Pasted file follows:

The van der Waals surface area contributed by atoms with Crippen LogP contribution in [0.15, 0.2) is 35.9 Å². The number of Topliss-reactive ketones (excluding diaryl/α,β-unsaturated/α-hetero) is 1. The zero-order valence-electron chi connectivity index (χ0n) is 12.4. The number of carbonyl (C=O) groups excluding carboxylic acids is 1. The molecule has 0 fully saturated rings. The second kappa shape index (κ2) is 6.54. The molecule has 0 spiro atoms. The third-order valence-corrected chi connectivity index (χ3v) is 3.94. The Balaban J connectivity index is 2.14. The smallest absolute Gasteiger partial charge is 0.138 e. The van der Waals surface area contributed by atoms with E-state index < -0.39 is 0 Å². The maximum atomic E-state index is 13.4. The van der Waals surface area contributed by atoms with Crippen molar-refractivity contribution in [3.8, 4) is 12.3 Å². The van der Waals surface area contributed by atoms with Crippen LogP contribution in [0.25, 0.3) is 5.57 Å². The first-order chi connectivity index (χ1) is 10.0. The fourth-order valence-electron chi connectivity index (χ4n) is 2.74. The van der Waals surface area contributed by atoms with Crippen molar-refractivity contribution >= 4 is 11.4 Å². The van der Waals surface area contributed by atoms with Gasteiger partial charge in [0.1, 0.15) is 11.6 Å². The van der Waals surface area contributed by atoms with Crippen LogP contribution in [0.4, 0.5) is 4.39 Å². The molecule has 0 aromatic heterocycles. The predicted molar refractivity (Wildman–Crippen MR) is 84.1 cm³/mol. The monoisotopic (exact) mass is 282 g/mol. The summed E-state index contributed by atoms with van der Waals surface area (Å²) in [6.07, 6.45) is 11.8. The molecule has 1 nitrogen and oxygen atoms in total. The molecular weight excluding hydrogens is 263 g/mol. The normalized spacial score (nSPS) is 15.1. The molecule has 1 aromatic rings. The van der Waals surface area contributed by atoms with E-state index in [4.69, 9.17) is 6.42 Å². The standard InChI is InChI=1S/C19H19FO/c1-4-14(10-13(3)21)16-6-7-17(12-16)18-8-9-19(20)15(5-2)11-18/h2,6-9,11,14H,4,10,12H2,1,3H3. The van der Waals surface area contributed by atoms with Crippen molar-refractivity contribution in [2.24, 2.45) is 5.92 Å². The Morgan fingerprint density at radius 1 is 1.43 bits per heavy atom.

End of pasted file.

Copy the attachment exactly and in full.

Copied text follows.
The van der Waals surface area contributed by atoms with Crippen LogP contribution in [0.15, 0.2) is 35.9 Å². The number of Topliss-reactive ketones (excluding diaryl/α,β-unsaturated/α-hetero) is 1. The zero-order valence-electron chi connectivity index (χ0n) is 12.4. The number of carbonyl (C=O) groups excluding carboxylic acids is 1. The molecule has 0 fully saturated rings. The second kappa shape index (κ2) is 6.54. The molecule has 0 spiro atoms. The third-order valence-corrected chi connectivity index (χ3v) is 3.94. The Balaban J connectivity index is 2.14. The smallest absolute Gasteiger partial charge is 0.138 e. The van der Waals surface area contributed by atoms with E-state index < -0.39 is 0 Å². The maximum atomic E-state index is 13.4. The van der Waals surface area contributed by atoms with Crippen molar-refractivity contribution in [3.8, 4) is 12.3 Å². The van der Waals surface area contributed by atoms with Crippen LogP contribution in [0.25, 0.3) is 5.57 Å². The first-order chi connectivity index (χ1) is 10.0. The fourth-order valence-electron chi connectivity index (χ4n) is 2.74. The van der Waals surface area contributed by atoms with Crippen molar-refractivity contribution >= 4 is 11.4 Å². The van der Waals surface area contributed by atoms with Gasteiger partial charge in [0.1, 0.15) is 11.6 Å². The van der Waals surface area contributed by atoms with Crippen LogP contribution in [0.4, 0.5) is 4.39 Å². The molecule has 0 aromatic heterocycles. The predicted molar refractivity (Wildman–Crippen MR) is 84.1 cm³/mol. The monoisotopic (exact) mass is 282 g/mol. The summed E-state index contributed by atoms with van der Waals surface area (Å²) in [6.07, 6.45) is 11.8. The molecule has 1 nitrogen and oxygen atoms in total. The molecular weight excluding hydrogens is 263 g/mol. The normalized spacial score (nSPS) is 15.1. The molecule has 1 aromatic rings. The van der Waals surface area contributed by atoms with E-state index in [4.69, 9.17) is 6.42 Å². The standard InChI is InChI=1S/C19H19FO/c1-4-14(10-13(3)21)16-6-7-17(12-16)18-8-9-19(20)15(5-2)11-18/h2,6-9,11,14H,4,10,12H2,1,3H3. The van der Waals surface area contributed by atoms with Crippen molar-refractivity contribution in [2.24, 2.45) is 5.92 Å². The Morgan fingerprint density at radius 1 is 1.43 bits per heavy atom.